Doyle v. F/V INFINITE GLORY, O.N. 981164 et al

Filing 33

JDR ORDER granting Motion 25 to Set Aside Default entered at Docket 20. Defendant Howey's Answer at Docket 28, shall be deemed filed. Signed by Judge John D. Roberts on 6/18/2013. (JAM, Chambers Staff)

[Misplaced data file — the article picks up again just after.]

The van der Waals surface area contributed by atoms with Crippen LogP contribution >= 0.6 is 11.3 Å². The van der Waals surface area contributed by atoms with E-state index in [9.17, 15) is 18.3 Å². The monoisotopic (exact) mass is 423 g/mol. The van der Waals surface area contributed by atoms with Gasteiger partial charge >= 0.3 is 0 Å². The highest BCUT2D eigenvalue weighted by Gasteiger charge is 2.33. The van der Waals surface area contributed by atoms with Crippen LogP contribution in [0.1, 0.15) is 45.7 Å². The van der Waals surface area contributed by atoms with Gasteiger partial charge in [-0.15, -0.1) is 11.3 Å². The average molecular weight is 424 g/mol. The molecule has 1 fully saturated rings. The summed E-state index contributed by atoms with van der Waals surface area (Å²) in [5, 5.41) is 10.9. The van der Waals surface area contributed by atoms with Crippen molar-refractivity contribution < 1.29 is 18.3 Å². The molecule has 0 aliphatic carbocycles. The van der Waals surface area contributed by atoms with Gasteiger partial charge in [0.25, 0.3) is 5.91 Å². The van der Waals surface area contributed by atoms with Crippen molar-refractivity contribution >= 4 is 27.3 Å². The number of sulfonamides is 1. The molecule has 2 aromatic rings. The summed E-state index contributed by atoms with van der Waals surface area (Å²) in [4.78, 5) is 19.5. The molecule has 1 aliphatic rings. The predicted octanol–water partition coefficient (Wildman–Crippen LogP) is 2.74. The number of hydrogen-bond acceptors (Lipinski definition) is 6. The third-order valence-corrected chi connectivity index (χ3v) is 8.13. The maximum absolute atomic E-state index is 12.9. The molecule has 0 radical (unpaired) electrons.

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UNITED STATES DISTRICT COURT FOR THE DISTRICT OF ALASKA 3:12-cv-00179-TMB -JDR MICHAEL DOYLE, Plaintiff, ORDER GRANTING DEFENSE MOTION TO SET ASIDE DEFAULT vs. F/V INFINITE GLORY, O.N. 981164, HER ENGINES, MACHINERY, APPURTENANCES, etc. IN REM, (Docket No. 25) vs. BRYAN R. HOWEY, IN PERSONAM, Defendants. I. Introduction On March 3, 2013, the defendant, Bryan Howey (Howey), filed a motion to set aside the default entry at Docket 25, along with an Answer to plaintiff’s complaint at Docket 28. The plaintiff, Michael Doyle (Doyle), filed his response in opposition on April 10 at Docket 29. Howey filed his reply on April 14 at Docket 31. At issue is whether the court should set aside the default entry that was entered in favor of Doyle at Docket 20. In order for this court to address whether defense counsel should compensate the plaintiff for the cost of additional motions practice, the plaintiff must file a separate motion. For the reasons stated below, the Motion to Set Aside Default is HEREBY GRANTED. The Answer filed at Docket 28 is HEREBY ACCEPTED. II. Relevant Facts and Procedural History During the summers of 2010 and 2011, Howey, the owner and operator of the F/V Infinite Glory, hired Doyle as the skiff operator aboard the vessel. The parties entered into an oral contract, which provided that Doyle would receive a “fair share.” However, Howey argues that the agreed upon fair share is the equivalent of 7% of the value of the catch, less actual food and fuel, and Doyle contends that the agreed upon fair share is 10% of the value fo the catch, less actual food and fuel. Customary practice is for the payment to be made in the form of two checks. The first check follows reasonably soon after delivery of the fish to the buyer. The second check, referred to as a retro check, follows months later. The retro check is paid contingent on the quality of the fish. If the fish appear to be handled well and are top quality the crew would earn $.04/lb on top of what was paid in the first check. Doyle claims that he never received a retro check for both the 2010 and 2011catch. Howey contends that he paid Doyle an additional $.04/lb in the first 2 check because he knew the buyer would pay top quality for the fish, which negated the necessity to pay Doyle a retro check for the 2010 catch. Howey also claims that he does not owe Doyle a retro check for the 2011 catch because the buyer did not pay an additional $.04/lb for the catch. Doyle retained Seattle counsel, Steven V. Gibbsons (Gibbsons), Gibbsons & Associates, who sent a demand letter to Howey on March 30, 2012. The letter alleged claims of lien totaling $9,000. As a result, Howey retained present counsel, James W. McGowan (McGowan), to address the demand letter, which he did on April 09, 2012. Howey was billed by McGowan for the letter. The letter stated that Mr. Howey was participating in the Sitka Sound sac roe fishery that should conclude in the following two weeks. Gibbsons responded to the letter on April 11. After April 11, no further correspondence occurred between the parties. On August 29, 2013, Gibbsons contacted the Anchorage firm Hedland, Brennan & Heideman who filed and served the Complaint. Howey was served on or about January 2, 2013. Howey immediately dropped the paperwork off at McGowan’s office. However, McGowan was out of town because he unexpectedly had to fly to Hawaii after his fiancé suffered serious injuries as a result of a bicycling accident. McGowan flew to Hawaii on November 24, 2012 and did not return until February 21, 2013. While out of the office, McGowan’s staff would scan incoming documents onto his computer, which he could remotely access. The Complaint was 3 scanned and McGowan had a chance to view the document. However, McGowan never spotted the document, and, thus, never filed an answer. It was not until March 27, 2013 that Howey contacted McGowan to inquire as to the status of the case. A subsequent Pacer inquiry revealed that an Entry of Default as to Bryan R. Howey was entered on January 24, 2013. III. Legal Analysis A. The Defendant has Shown Sufficient Good Cause to Set Aside the Default Federal Civil Rule 55(c) states, “ The court may set aside an entry of default for good cause, and it may set aside a default judgement under Rule 60(b).” The Ninth Circuit declared the following about the distinction between an entry of default and a default judgment: The different treatment of default entry and judgment by Rule 55(c) frees a court considering a motion to set aside a default entry from the restraint of Rule 60(b) and entrusts determination to the discretion of the court. As a practical matter, however, when considering a motion to set aside a default entry, the parallels between granting relief from a default entry and a default judgment encourage utilizing the list of grounds for relief provided in Rule 60(b), including considering whether a defendant has a meritorious defense. Hawaii Carpenters’ Trust Funds v. Stone, 794 F.2d 508, 513 (9th Cir. 1986). Although not required, the court will consider Rule 60(b) in its analysis. Rule 60(b)(1) allows a court to set aside a final judgment based upon “excusable neglect.” The determination of what conduct constitutes excusable 4 neglect is an equitable one, which takes into “account all relevant circumstances surrounding the party’s omission.” Pioneer Inv. Serv. Co. v. Brunswick Ass’n. Ltd., 507 U.S. 380, 395 (1993). The standard is to be applied liberally and all doubt is to be resolved in favor of the defaulting party. O’Connor v. Nevada, 27 F.3d 357, 364 (9th Cir. 1994). The court’s discretion is especially broad when “it is an entry of default that is being set aside, rather than a default judgement.” Brady v. United States., 211 F.3d 499, 504 (2000). In order to set aside a final judgment under Rule 60(b), the court must consider whether: (1) The plaintiff would be prejudiced by setting aside the default; (2) the defendant has a meritorious defense; and (3) the defendant’s culpable conduct led to default. Falk v. Allen, 739 F.2d 461, 463 (9th Cir. 1984). In the present situation, the prejudice suffered by Doyle is relatively low. Doyle argues that he is prejudiced because setting aside the entry of default will cause unreasonable delay, add unnecessary expense and cause memories, witnesses and documents to become unavailable. However, Doyle’s claims are unpersuasive for the following reasons. First, Howey filed his Answer 63 days after it was originally due. Such a delay, while inconvenient, is not prejudicial considering that the in rem vessel, which Howey no longer owns, has not been served. Second, any financial hardship caused by filing additional motions will be cured because defense counsel is likely subject to sanction for his failure to respond to the complaint. See Subsection B. 5 Finally, while there exists an increased risk that the delay potentially caused memories, witnesses and documents to become unavailable, factors beyond the control of either party contributed to the delay. For example, four months passed from when the complaint was filled and the time Howey was served. Additionally, defense counsel was dealing with an emergency in Hawaii when the paperwork was brought to his office. Given that all factual inferences are resolved in favor of the defaulting party, the prejudice suffered by the Doyle does not rise to the level necessary to deny Howey’s motion. Howey raised meritorious defenses to all allegation set out in the complaint. The diagram on page nine of Docket 25 clearly lists Howey’s defenses to all of the allegations alleged in the Complaint. Howey is correct that he alone has the burden of demonstrating a meritorious defense necessary to set aside the default. In order to satisfy the requirement, the movant must make some showing that he will prevail. Stone, 794 F.2d at 513. In his affidavit, Howey swears that Doyle was paid in full for his services, no retro monies received would have changed the payout, and Doyle was paid the highest wage payed in Sitka. Even though Howey did not submit other documents in support of his affidavit, such a showing is not required at this state of the proceedings. Howey’s statements in his affidavit are more than general denials or simple assertions because his statements specifically address the underlying facts of the case. Given the courts obligation to resolve all doubt in favor of the defaulting party, Howey’s meritorious defense must stand. 6 The final consideration the court will take into account is whether the defendant’s culpable conduct led to default. Here, there exists no devious, deliberate, willful, or bad faith failure to respond by the defendant. Mr. McGowan summation of his own conduct sheds light on Howey’s conduct. He wrote: Mr. Howey’s attorney falls on his sword before this court and the opposing party. And for good reason. As noted in the Affidavit of James W. McGowan, he acknowledges that: (a) the Complaint was timely delivered to his office; (b) that based on past practices, Mr. Howey should have been able to rely on counsel to deal with the issues raised in the Complaint; (c) that staff at the office duly scanned the Complaint into the computer; and (d) that counsel simply did not spot the document in the scanned document queue. Docket 31, at 7. Based on past dealings with his attorney, it appears that Howey acted in good faith to bring the Complaint to the attention of his attorney. McGowan’s failure to deal with the issue should not prevent Howey from presenting his case in court. B. Plaintiff Must File a Separate Motion to Address Whether Defense Counsel Should be Ordered to Pay the Cost of the Additional Motions Practice The proper cure for McGowan's failure to respond to the Complaint in a timely manner is for defense counsel to pay for the additional motions practice out of pocket. Brandt v. American Bankers Ins. Co. of Florida, 653 F.3d 1108, 1110 (9th Cir. 2011). However, in order for the court to address this issue, the plaintiff must file a separate motion. D. Ak. L. R. 7.1. 7 IV. Conclusion The Motion to Set Aside Default is granted. The amount of prejudice suffered by the plaintiff is low. The defendant raised meritorious defenses to all of the plaintiff’s claims. Finally, it was the attorneys conduct, not the defendant’s conduct, that lead to the delay. Therefore, the Motion to Set Aside Default is HEREBY GRANTED and the Answer filed at Docket 28 is HEREBY ACCEPTED. DATED this 18th day of June, 2013, at Anchorage, Alaska. /s/ John D. Roberts JOHN D. ROBERTS United States Magistrate Judge 8